When I first visited Chellah on a rainy April day last year, the cats seemed healthy and well taken care of. And I, like most tourists, took this for granted.
I remember seeing one kitten with an eye infection, and I watched as a woman in a tan djellaba applied medicine to the kitten’s eye. After finishing with the kitten, the woman brought out dry cat food, called croquettes, and distributed it among two terracotta tajines. A dozen cats, who had been quietly resting nearby, instantly perked up and flooded the feeding area. The woman smiled as she watched over them.
“She’s an angel,” I thought.
The woman in the tan djellaba left an impression on me, and I’m surely not the first to be captivated by her. As an animal lover, I am always happy to see Moroccans looking out for neighborhood strays. Doing so is no easy task, especially given the risks of disease and the high costs of food and medicine for cats and dogs. To see someone taking care of cats full-time was touching, and I wanted to learn more about this generous woman. After arriving in Rabat this June, I had the privilege of meeting her and hearing her story.
A family legacy
Fatima* has been in this corner of Chellah for ten years, entirely of her own accord. She has followed in the footsteps of her late father, who started caring for Chellah’s cats in the 1950’s. After he passed away, Fatima’s mother took his place until she fell ill a decade ago.
Since then, Fatima has been carrying on this benevolent tradition.
Every day, she takes care of the cats, feeds the eels, keeps the area clean, and preserves the integrity of the basin and the tombs.
Contrary to my own assumptions, she is not employed by the site’s administrators, nor does she get paid for any of the work she does. She is there as a volunteer purely out of love for the cats, and doesn’t work anywhere else to make up for her lack of pay. All that she can offer the cats comes from the donation bowl, the few dirhams she can make selling eggs to tourists who are looking to feed the eels, and the two or three dirhams to be made from selling candles sporadically brought to the tombs.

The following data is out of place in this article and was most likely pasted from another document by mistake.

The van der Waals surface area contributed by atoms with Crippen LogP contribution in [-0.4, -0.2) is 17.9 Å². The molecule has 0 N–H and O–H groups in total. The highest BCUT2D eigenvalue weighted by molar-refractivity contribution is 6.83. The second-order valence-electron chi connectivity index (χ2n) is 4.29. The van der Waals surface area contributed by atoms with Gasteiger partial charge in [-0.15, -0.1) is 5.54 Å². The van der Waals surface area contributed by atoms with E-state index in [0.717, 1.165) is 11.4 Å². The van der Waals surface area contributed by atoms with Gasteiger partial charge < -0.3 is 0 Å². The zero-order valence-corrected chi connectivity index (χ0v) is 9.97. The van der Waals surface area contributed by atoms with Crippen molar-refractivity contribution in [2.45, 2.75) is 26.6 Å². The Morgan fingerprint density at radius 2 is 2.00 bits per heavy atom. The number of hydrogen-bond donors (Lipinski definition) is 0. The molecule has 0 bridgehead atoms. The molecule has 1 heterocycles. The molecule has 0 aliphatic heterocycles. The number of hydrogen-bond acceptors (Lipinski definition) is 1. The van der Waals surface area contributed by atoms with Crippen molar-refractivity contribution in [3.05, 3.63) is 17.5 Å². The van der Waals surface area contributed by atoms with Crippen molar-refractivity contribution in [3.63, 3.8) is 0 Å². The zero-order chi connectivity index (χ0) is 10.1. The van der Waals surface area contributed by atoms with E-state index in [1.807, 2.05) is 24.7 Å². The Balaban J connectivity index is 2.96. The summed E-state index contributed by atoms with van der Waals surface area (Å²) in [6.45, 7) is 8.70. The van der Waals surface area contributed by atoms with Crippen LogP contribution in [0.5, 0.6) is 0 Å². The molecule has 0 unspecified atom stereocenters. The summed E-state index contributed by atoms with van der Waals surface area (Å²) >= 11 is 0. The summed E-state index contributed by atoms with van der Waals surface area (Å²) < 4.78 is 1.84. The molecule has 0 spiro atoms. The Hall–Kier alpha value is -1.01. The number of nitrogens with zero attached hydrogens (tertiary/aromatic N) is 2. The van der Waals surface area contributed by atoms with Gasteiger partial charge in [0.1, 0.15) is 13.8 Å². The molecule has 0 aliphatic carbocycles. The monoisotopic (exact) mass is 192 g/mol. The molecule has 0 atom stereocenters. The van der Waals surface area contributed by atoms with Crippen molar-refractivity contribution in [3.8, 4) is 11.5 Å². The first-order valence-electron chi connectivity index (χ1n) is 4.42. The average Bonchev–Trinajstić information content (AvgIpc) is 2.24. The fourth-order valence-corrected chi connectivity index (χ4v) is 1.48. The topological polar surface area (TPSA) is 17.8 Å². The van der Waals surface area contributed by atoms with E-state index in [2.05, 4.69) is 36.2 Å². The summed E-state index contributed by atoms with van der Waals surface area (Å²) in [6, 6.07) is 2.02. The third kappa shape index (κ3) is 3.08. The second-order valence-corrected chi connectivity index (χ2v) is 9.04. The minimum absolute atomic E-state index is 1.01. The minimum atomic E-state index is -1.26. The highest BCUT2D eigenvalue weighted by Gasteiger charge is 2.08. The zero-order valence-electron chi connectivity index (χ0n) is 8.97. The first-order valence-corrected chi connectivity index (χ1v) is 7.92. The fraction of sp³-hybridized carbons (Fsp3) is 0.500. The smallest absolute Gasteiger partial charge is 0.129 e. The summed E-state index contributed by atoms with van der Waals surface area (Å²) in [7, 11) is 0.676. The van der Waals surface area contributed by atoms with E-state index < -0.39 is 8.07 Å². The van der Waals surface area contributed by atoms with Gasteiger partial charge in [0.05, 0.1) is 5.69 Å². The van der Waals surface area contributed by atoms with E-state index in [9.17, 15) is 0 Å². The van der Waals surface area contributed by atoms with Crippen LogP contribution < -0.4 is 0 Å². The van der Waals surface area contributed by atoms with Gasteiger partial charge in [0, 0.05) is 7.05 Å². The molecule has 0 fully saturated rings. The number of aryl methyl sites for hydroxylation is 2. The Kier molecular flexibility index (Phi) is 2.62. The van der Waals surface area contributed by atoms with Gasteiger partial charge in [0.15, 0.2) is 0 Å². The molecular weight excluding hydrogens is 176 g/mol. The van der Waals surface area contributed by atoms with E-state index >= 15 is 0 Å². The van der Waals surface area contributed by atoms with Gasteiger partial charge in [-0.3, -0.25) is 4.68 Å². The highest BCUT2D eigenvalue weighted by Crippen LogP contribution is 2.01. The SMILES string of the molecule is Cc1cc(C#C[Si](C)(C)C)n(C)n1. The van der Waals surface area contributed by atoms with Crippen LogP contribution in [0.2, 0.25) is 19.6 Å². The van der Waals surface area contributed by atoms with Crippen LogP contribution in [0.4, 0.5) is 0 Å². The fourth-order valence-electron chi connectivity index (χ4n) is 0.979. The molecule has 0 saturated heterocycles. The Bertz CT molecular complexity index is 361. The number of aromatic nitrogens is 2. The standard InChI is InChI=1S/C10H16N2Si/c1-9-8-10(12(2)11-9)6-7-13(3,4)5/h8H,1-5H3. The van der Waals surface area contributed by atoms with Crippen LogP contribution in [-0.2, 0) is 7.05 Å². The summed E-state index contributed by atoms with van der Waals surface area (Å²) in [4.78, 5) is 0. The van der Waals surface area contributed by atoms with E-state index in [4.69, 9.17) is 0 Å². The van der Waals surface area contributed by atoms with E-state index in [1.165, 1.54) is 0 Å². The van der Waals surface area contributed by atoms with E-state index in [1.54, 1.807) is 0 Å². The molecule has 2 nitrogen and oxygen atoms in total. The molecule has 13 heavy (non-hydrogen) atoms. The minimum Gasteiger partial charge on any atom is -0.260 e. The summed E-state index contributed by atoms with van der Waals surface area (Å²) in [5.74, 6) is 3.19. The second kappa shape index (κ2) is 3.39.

Even though the cats of Chellah are adored by so many tourists, the administrators who benefit the most from their presence are largely uninterested in their wellbeing–and that of their caretaker.
Fatima had been living in the marabout tombs for almost six years, which allowed her to dedicate more attention to the cats and provide them with special care if they got sick. However, she was asked to leave by Chellah’s administration.
“They told me, ‘it’s a historical site, not a living facility,’” she recalls. “The government wouldn’t approve if they found out.”
Whatever it takes
Since moving, her time with the cats is now limited to Chellah’s regular hours of operation, which are usually from 8:30 am to 6:30 pm. Working for ten hours without pay is no easy feat, especially when your work offers a lifeline to creatures that otherwise have to fend for themselves.